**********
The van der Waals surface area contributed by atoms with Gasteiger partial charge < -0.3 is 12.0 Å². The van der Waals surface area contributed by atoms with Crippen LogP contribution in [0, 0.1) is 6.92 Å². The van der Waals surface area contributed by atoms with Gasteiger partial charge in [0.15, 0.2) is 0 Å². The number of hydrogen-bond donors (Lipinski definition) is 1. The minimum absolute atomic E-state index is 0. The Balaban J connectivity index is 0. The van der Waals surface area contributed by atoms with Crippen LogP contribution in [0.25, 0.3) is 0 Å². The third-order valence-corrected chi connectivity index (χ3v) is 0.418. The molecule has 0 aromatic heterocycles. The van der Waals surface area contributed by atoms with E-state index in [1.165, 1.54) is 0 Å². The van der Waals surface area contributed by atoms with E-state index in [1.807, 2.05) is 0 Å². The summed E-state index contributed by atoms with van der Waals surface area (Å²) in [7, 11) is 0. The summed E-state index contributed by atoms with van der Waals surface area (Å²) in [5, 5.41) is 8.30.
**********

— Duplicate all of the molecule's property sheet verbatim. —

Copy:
The van der Waals surface area contributed by atoms with Gasteiger partial charge < -0.3 is 12.0 Å². The van der Waals surface area contributed by atoms with Crippen LogP contribution in [0, 0.1) is 6.92 Å². The van der Waals surface area contributed by atoms with Gasteiger partial charge in [0.15, 0.2) is 0 Å². The number of hydrogen-bond donors (Lipinski definition) is 1. The minimum absolute atomic E-state index is 0. The Balaban J connectivity index is 0. The van der Waals surface area contributed by atoms with Crippen LogP contribution in [0.25, 0.3) is 0 Å². The third-order valence-corrected chi connectivity index (χ3v) is 0.418. The molecule has 0 aromatic heterocycles. The van der Waals surface area contributed by atoms with E-state index in [1.165, 1.54) is 0 Å². The van der Waals surface area contributed by atoms with E-state index in [1.807, 2.05) is 0 Å². The summed E-state index contributed by atoms with van der Waals surface area (Å²) in [7, 11) is 0. The summed E-state index contributed by atoms with van der Waals surface area (Å²) in [5, 5.41) is 8.30.